Learning during a pandemic

28/12/2020

It's hard to believe that we are still in the midst of a global health crisis, where most everything feels out of our control. We've needed to change our behaviour significantly this past year, requiring a series of adjustments in our personal and professional lives and finding out what works best for us given this context. We are also spending significantly less time with friends and family; some of us of lost jobs; others are waiting for benefits from their local governments. There's no user manual we can consult with or guidelines to work from. How can we possible thrive, much less create the conditions to learn anything new, given these competing factors?

In the field of Adult Education, we speak about 'disorientating dilemmas.' You can think of these as being like a massive fork in the road, a turning point or a significantly dis-orientating experience that doesn't fit into our current view of how the world works. It triggers us to question, re-think the way we do things or why we do them. This can happen on an individual, community and societal level.

Disorienting dilemmas are commonly seen as an integral part of transformative learning. Jack Mezirow, rock star professor and god father of the transformative learning theory in adult ed, explains, a disorienting dilemma represents the initiation of a transformative learning experience usually denoting a life crisis that triggers a questioning of assumptions, resulting in transformed beliefs (Taylor, 2000). We give meaning to this experience when we have the opportunity to reflect on it. We might do this through dialogue with a friend, journalling or critically questioning our own assumptions and beliefs.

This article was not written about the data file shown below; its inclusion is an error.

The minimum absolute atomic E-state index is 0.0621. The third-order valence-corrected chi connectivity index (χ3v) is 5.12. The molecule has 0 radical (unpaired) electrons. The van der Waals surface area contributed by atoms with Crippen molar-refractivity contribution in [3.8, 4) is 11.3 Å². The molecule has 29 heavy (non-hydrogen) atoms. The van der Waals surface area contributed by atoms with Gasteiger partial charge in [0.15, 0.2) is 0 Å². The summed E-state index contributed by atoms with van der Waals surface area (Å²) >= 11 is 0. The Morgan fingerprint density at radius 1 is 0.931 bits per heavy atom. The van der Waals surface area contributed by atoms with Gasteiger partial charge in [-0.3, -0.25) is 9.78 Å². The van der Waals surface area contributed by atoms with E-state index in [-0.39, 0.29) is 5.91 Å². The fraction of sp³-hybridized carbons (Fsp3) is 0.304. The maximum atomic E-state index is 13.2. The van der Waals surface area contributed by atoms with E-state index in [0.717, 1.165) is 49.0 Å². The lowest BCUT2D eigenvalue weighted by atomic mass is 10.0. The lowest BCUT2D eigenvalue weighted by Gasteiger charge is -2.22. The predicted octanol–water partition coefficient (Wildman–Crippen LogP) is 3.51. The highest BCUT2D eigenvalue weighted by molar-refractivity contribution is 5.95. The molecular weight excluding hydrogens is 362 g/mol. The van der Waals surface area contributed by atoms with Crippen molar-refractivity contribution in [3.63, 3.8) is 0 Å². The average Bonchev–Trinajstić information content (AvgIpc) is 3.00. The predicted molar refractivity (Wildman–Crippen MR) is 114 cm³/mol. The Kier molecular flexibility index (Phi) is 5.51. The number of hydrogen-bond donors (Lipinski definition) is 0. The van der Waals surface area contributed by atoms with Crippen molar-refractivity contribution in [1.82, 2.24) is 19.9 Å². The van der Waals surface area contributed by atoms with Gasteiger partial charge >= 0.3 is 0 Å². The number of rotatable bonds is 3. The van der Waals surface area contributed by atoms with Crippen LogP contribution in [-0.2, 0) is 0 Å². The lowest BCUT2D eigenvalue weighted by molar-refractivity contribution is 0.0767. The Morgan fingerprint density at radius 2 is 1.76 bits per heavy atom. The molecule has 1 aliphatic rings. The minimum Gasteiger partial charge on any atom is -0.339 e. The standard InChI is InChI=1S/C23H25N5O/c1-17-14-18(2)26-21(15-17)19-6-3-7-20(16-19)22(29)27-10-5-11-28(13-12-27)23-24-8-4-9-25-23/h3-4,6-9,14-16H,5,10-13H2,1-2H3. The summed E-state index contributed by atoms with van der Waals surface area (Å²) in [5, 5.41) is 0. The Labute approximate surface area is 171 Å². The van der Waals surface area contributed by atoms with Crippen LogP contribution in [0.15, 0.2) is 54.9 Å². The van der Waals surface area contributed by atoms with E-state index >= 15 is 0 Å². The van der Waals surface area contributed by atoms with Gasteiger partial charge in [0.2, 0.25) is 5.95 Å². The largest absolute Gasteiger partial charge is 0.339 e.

We feel this sense of disorientation when we experience major life events like losing a loved one, changing jobs, moving to a new country or getting married. Or even when we challenge ourselves to learn a new skill or while speaking with a colleague and we have a kind of 'ah-ha' moment of insight into our experience.

We can view the world wide Coronavirus epidemic as a kind of collective disorientation, where our lives are interrupted, we have many questions, the universe has seemingly 'pressed pause' and we are caused to look at ourselves in a potentially profound way. When will we have a time like or opportunity like this again?

This is not to negate the current suffering that many of us are experiencing, not to mention the thousands of doctors, nurses and hospital staff who are putting their lives on the line as they expose themselves to this virus, but what if we shifted our perspective? What if we forced ourselves to dig deeper to ask ourselves, "What is really going on here?' What learning can I experience in the midst of chaos and confusion?

Let's imagine our period of self-isolation is almost like being in an incubator. With the right conditions, care, and intention - we have the potential to use this time for good! If we view this from a learning perspective, we are setting ourselves up for being resilient and building our capacity for future challenges that we can overcome with even more rigour and perhaps enthusiasm.

So, how can we do this? Sit with yourself for 10 minutes today or this week sometimes, to journal and ask yourself these questions:

1. What do I want for myself during this time? After self isolating, if want to emerge better in my behaviour or attitude, what do I need to do to set myself up well?

2. What does success look like during self isolation for me (eg. Doing daily yoga or completing an online course, or creating your own website for a future business?)

3. What 3 things do I want accomplish to invest in both my 'present self' (eg. meditation, exercise, taking up a long lost hobby or connecting with friend) and 'future self'? (eg. learn a new skill?)

Let me know how you get on!

Jane.